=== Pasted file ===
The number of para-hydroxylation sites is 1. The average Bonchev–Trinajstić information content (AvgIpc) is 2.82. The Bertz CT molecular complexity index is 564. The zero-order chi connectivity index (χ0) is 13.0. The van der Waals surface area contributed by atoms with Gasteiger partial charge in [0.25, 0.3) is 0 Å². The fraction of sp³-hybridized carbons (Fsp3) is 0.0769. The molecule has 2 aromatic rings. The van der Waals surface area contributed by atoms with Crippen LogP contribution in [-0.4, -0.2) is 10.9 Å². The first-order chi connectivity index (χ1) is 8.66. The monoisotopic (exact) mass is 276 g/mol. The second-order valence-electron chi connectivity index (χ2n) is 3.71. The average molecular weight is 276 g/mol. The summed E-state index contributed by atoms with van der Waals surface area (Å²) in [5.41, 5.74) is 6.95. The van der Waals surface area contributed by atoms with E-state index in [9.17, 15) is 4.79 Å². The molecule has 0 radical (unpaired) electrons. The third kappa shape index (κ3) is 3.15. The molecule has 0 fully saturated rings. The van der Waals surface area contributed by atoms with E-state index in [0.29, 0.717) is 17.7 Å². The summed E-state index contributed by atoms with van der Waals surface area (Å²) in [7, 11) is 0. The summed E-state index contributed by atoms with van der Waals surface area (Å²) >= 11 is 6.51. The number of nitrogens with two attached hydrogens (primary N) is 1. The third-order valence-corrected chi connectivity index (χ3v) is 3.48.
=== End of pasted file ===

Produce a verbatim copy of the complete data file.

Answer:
The number of para-hydroxylation sites is 1. The average Bonchev–Trinajstić information content (AvgIpc) is 2.82. The Bertz CT molecular complexity index is 564. The zero-order chi connectivity index (χ0) is 13.0. The van der Waals surface area contributed by atoms with Gasteiger partial charge in [0.25, 0.3) is 0 Å². The fraction of sp³-hybridized carbons (Fsp3) is 0.0769. The molecule has 2 aromatic rings. The van der Waals surface area contributed by atoms with Crippen LogP contribution in [-0.4, -0.2) is 10.9 Å². The first-order chi connectivity index (χ1) is 8.66. The monoisotopic (exact) mass is 276 g/mol. The second-order valence-electron chi connectivity index (χ2n) is 3.71. The average molecular weight is 276 g/mol. The summed E-state index contributed by atoms with van der Waals surface area (Å²) in [5.41, 5.74) is 6.95. The van der Waals surface area contributed by atoms with E-state index in [9.17, 15) is 4.79 Å². The molecule has 0 radical (unpaired) electrons. The third kappa shape index (κ3) is 3.15. The molecule has 0 fully saturated rings. The van der Waals surface area contributed by atoms with E-state index in [0.29, 0.717) is 17.7 Å². The summed E-state index contributed by atoms with van der Waals surface area (Å²) in [7, 11) is 0. The summed E-state index contributed by atoms with van der Waals surface area (Å²) >= 11 is 6.51. The number of nitrogens with two attached hydrogens (primary N) is 1. The third-order valence-corrected chi connectivity index (χ3v) is 3.48.